Sunday 6 February 2022

LAPD to Limit ‘Minor’ Traffic Stops to ‘Eliminate Bias’


Los Angeles Police Department Chief Michel Moore has announced a new policy that limits traffic stops for “minor infractions” to “eliminate bias.”

Police are now being encouraged to only pull drivers over if they are suspected of more serious crimes, including “street racing, burglary, hit-and-runs, and narcotics possession,” according to a letter from Moore obtained by Fox News.

“It is the Department’s policy that pretextual stops shall not be conducted unless officers are acting upon articulable information in addition to the traffic violation, which may or may not amount to reasonable suspicion, regarding a serious crime (i.e. a crime with potential for great bodily injury or death),” the new policy states.

The policy also says that “decisions should not be based on a mere hunch or on generalized characteristics such as a person’s race, gender, age, homeless circumstance or presence in a high-crime location.”

The letter claims that community members believe that pretextual stops for minor violations to investigate other crimes “are arbitrary, capricious and a reflection of an individual’s implicit or explicit bias(es).”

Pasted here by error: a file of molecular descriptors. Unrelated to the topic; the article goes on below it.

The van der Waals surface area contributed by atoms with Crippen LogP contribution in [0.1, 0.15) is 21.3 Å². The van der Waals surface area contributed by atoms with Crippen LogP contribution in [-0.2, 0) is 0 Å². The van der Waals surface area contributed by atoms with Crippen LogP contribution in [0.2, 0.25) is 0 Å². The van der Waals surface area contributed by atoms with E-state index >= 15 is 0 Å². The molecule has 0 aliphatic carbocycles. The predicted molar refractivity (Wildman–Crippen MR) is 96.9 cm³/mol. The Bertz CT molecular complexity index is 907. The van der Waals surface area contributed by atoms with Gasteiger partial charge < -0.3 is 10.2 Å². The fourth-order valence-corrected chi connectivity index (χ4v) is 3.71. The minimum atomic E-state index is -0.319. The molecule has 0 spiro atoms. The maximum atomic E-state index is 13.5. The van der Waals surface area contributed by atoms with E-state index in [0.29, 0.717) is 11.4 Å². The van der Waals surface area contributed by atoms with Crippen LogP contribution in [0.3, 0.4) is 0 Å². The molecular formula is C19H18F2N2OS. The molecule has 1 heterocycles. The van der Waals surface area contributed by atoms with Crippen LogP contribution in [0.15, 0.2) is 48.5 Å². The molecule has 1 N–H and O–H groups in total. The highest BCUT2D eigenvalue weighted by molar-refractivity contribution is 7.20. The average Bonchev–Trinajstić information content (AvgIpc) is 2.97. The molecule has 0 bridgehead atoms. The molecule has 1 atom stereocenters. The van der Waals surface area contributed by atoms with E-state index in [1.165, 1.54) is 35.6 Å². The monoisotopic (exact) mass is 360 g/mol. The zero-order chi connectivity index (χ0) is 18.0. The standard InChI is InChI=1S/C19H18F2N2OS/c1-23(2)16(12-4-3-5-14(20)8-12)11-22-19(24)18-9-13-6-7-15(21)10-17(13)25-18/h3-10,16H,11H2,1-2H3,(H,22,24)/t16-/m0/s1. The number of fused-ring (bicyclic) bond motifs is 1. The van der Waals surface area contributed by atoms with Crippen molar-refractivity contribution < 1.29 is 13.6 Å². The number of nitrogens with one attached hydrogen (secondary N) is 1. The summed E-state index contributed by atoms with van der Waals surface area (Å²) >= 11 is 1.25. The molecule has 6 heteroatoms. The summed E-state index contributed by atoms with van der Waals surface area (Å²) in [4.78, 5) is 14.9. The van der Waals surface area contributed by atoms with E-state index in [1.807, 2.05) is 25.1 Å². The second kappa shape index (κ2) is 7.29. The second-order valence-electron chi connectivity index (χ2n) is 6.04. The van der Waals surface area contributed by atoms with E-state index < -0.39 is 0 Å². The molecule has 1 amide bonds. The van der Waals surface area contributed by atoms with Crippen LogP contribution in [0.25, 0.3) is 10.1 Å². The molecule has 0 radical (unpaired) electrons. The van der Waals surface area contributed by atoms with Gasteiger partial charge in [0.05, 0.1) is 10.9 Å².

The letter uses missing license plates as an example of “minor” violations that officers should pay “less attention to.”

Fox reports, “To ‘eliminate bias’ within the LAPD and among its officers, the Department ‘seeks to hone the focus of its traffic enforcement and crime prevention strategies … while also strengthening trust and improving community relations,’ the letter states, adding that ‘less attention’ should be given to ‘vehicle equipment violations,’ such as a missing license plate.”

“The days of proactive policing — of actually going out there, showing high visibility, doing traffic stops, doing pedestrian stops, looking for suspicious behavior, looking for small vehicle code violations that could possibly lead to discovering a gun in the car — those days are going to be gone now,” a unnamed source close to the LAPD told the news outlet.

The Los Angeles Police Protective League (LAPPL), a union representing the city’s officers, is not pleased with the new policy.

“The premise … for a policy that would dramatically limit and, in many instances, eliminate traffic stops doesn’t make a lot of sense if you want a safer Los Angeles,” LAPPL spokesperson Tom Saggau said. “Last year there [were] close to 8,100 guns that were booked into evidence in Los Angeles, and many of those weapons were had as a result of car stops.”

Saggu noted that the murder rate in Los Angeles is up 50 percent since 2019 and shootings are up more than 50 percent during the same time frame.

“If I’m an officer and I pull a car over and it happens to be a person of color, am I going to want to get jammed up and disciplined because I am enforcing the law? What this memo and the various discussions don’t say is every one of those pretextual stops is legal and lawful,” he continued.

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